In early 2021, Liz Hughes, Deputy Medical Director of Health Education England, announced plans to create apprenticeships that would enable students to train for a medical qualification and become doctors without going to university in the traditional sense. An apprenticeship combines training with experience, and in this case, a medical apprenticeship would allow students to earn while they train, employed with a real job from day one.
Why Would This Be a Good Idea?
This approach to medicine would revolutionise how we train to become doctors. And it would potentially remove many of the barriers that stop people from becoming a doctor. The length and cost of a medical degree mean that many students feel that it’s not an accessible career path for them. This will also increase the range of people who qualify to become doctors, creating a more diverse and well-rounded workforce.
Health Education England (HEE) said that they hope an apprenticeship training route would encourage more people to consider medicine. This, in the long-term, would undeniably boost our medical workforce. Additionally, given that doctors work so closely with their local communities, it’s essential that people from all backgrounds can aspire to become doctors. Allowing trainee doctors to earn a wage from the beginning of their training may change the perceptions of the career. Subsequently, bringing a whole new array of talented young people into the profession.
How Would Medical Apprenticeships Work?
HHE are in discussion with The Institute for Apprenticeships and the Medical Schools Council to create a programme that works for everybody. The apprenticeship will allow students to get a medical degree alongside the skills needed to become a doctor. The HHE has said the apprenticeship will have a strong focus on primary care. By working with these different organisations, HHE hopes to create a programme that produces doctors at the same high standards as the current university system—ensuring that there would be no difference between an apprenticeship doctor and a university-trained doctor.
Providing medical apprenticeships would also reduce the level of elitism often found in this career path. Due to the high academic ability required to study medicine at university, and the associated tuition costs, becoming a doctor can often be seen as exclusive to people from middle and upper-class backgrounds. In turn, this can make trainee doctors from working-class backgrounds feel ostracised from the industry. Providing medical degree apprenticeships could help alleviate some of this exclusivity, bringing more working-class professionals into the industry. Representation, as a result, would also inspire people from all backgrounds to apply for both degree apprenticeships and conventional medical degrees.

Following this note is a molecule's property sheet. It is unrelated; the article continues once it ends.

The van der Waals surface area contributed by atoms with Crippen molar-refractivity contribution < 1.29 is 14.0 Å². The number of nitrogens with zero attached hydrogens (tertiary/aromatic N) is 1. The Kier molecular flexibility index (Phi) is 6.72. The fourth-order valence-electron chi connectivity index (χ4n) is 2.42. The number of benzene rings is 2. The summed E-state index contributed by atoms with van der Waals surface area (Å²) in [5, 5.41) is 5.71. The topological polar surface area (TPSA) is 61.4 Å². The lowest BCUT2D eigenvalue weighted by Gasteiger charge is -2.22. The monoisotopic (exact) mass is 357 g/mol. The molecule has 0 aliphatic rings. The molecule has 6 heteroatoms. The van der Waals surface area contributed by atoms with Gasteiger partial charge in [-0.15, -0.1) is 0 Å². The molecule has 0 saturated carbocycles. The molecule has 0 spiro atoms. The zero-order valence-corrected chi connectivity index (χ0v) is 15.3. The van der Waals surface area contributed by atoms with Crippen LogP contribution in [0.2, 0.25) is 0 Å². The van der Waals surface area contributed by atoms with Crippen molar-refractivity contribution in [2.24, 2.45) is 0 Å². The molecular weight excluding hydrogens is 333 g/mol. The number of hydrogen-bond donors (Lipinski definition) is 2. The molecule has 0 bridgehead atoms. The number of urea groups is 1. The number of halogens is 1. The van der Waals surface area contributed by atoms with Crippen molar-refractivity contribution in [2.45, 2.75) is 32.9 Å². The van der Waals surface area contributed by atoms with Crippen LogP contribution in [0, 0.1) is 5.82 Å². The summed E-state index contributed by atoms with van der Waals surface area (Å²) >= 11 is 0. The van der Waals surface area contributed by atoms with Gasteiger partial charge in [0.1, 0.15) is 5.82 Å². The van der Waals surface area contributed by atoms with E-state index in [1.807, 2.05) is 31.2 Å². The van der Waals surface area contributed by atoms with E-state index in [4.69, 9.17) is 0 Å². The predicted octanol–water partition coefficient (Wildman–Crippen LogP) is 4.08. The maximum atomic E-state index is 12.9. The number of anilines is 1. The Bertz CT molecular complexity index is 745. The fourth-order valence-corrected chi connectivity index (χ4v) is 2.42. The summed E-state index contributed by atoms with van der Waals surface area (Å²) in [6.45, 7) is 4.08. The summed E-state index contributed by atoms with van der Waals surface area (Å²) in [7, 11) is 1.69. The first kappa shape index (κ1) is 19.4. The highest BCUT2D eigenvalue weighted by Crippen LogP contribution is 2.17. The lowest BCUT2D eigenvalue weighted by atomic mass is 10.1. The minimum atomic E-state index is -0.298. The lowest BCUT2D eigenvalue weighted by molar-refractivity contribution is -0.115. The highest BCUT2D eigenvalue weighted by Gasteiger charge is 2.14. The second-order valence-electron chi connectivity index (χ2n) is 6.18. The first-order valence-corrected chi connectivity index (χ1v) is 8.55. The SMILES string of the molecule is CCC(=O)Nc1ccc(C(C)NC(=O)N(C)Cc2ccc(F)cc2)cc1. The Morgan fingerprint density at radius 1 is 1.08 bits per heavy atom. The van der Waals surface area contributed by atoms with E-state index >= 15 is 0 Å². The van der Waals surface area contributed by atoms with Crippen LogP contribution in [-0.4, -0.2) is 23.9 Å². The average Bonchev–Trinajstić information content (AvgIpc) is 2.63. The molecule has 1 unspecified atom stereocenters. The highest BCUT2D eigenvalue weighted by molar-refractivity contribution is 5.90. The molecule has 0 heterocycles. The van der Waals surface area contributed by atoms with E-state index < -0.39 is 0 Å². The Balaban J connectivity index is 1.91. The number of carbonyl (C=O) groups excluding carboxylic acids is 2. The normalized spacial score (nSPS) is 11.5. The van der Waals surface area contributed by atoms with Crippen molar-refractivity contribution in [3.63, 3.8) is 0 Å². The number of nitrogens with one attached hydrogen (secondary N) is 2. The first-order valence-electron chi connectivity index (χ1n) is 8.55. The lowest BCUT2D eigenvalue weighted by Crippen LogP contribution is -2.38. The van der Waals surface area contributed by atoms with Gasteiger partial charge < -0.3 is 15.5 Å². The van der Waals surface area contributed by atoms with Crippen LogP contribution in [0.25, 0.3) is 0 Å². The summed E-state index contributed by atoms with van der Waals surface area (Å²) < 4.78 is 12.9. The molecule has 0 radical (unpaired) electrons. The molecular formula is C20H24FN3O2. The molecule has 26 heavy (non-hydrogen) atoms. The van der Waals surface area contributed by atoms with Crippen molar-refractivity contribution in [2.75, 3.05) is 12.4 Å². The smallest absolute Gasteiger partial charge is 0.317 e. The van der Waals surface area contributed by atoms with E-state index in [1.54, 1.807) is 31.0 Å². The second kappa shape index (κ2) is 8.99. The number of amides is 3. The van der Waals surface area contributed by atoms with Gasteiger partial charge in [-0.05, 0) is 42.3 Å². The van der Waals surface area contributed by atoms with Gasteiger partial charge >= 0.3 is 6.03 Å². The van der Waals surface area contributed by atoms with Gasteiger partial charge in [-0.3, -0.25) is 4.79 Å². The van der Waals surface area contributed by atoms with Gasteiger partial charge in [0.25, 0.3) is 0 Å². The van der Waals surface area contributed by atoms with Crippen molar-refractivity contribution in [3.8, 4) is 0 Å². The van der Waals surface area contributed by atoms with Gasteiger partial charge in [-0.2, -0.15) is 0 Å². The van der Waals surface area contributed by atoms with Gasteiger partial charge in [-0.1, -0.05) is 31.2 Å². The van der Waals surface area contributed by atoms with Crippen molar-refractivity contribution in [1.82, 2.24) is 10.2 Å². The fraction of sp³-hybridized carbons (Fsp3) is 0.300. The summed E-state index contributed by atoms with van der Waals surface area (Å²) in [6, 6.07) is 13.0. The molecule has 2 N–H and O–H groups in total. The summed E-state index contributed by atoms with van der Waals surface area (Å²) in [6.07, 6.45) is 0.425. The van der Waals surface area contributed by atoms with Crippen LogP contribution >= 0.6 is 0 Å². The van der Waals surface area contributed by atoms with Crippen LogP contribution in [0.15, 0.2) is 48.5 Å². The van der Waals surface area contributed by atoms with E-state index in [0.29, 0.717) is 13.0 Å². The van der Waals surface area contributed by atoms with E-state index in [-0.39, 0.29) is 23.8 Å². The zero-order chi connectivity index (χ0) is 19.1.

What is a Degree Apprenticeship?
This new medical apprenticeship is an example of a degree apprenticeship. This means that apprentice doctors would still receive a university degree at the end of their programme. The difference is that a degree apprenticeship is a joint venture between a university and an organisation, in this case, the NHS. Instead of being based primarily at a university, apprentices will spend their time training on the job.
Degree apprenticeships are popular as they enable students to get university qualifications without paying tuition fees. On top of that, degree apprentices earn a wage for the work they do. No details have been announced regarding the medical apprenticeship, but it seems that students could become doctors without paying fees.
How Much Would Medical Degree Apprentices be Paid?
While the final salary for degree apprenticeships is still to be confirmed, at the very least you will receive the national minimum wage for apprentices. Your pay also depends on what year of the apprenticeship you’re in. It is likely that medical degree apprenticeships will offer higher salaries but here are the government rates for guidance:
Under 18 – £4.81
18-20 – £6.83
21-22 – £9.18
23 and Over – £9.50
Unlike students studying conventional medicine at university, you will be paid for your labour and you will still expect to receive the same starting salary as all UK doctors: £29,384 to £34,012 (NHS, 2022). Therefore, medical degree apprenticeships could be extremely worthwhile!
Other types of Medical Apprenticeships
There are a variety of medical apprenticeships you can complete if you don’t want to train as a doctor. For example, there are apprenticeships in:
• Ambulance Practitioner
• Dental Nursing
• Maternity and Paediatric Support
• Podiatry Degree Apprenticeship
• Pharmacy Assistant
• Health and Social Care
• Nursing Degree Apprenticeship
• Health informatics
• Physician Associate
• Peer Support Worker
And many more! Take a look at our NHS Apprenticeships and the next steps to pursuing a medical apprenticeship. Don’t forget to also take a look at the other healthcare apprenticeships advertised on our jobs board!